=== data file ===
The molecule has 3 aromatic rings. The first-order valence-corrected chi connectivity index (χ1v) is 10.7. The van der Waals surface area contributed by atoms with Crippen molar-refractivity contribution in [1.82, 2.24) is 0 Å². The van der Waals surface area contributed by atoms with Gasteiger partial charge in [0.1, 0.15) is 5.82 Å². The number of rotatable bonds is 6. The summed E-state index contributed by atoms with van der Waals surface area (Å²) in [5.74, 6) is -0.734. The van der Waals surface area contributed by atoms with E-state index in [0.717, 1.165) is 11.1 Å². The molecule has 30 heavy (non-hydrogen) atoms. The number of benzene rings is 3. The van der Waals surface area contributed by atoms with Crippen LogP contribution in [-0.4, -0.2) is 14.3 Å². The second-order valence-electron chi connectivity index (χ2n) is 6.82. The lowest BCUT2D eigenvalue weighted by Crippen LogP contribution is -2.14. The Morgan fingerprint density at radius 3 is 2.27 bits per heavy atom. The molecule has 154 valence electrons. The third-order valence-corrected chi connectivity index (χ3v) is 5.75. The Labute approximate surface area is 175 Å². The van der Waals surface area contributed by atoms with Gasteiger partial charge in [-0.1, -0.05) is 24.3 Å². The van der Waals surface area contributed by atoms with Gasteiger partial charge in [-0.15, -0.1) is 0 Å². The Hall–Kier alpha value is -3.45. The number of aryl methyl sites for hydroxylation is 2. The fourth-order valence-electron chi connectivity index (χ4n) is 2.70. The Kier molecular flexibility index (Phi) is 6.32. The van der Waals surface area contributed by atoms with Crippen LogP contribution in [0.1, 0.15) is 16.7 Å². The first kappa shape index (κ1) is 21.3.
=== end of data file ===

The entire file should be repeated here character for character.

The molecule has 3 aromatic rings. The first-order valence-corrected chi connectivity index (χ1v) is 10.7. The van der Waals surface area contributed by atoms with Crippen molar-refractivity contribution in [1.82, 2.24) is 0 Å². The van der Waals surface area contributed by atoms with Gasteiger partial charge in [0.1, 0.15) is 5.82 Å². The number of rotatable bonds is 6. The summed E-state index contributed by atoms with van der Waals surface area (Å²) in [5.74, 6) is -0.734. The van der Waals surface area contributed by atoms with E-state index in [0.717, 1.165) is 11.1 Å². The molecule has 30 heavy (non-hydrogen) atoms. The number of benzene rings is 3. The van der Waals surface area contributed by atoms with Crippen LogP contribution in [-0.4, -0.2) is 14.3 Å². The second-order valence-electron chi connectivity index (χ2n) is 6.82. The lowest BCUT2D eigenvalue weighted by Crippen LogP contribution is -2.14. The Morgan fingerprint density at radius 3 is 2.27 bits per heavy atom. The molecule has 154 valence electrons. The third-order valence-corrected chi connectivity index (χ3v) is 5.75. The Labute approximate surface area is 175 Å². The van der Waals surface area contributed by atoms with Gasteiger partial charge in [-0.1, -0.05) is 24.3 Å². The van der Waals surface area contributed by atoms with Gasteiger partial charge in [-0.15, -0.1) is 0 Å². The Hall–Kier alpha value is -3.45. The number of aryl methyl sites for hydroxylation is 2. The fourth-order valence-electron chi connectivity index (χ4n) is 2.70. The Kier molecular flexibility index (Phi) is 6.32. The van der Waals surface area contributed by atoms with Crippen LogP contribution in [0.1, 0.15) is 16.7 Å². The first kappa shape index (κ1) is 21.3.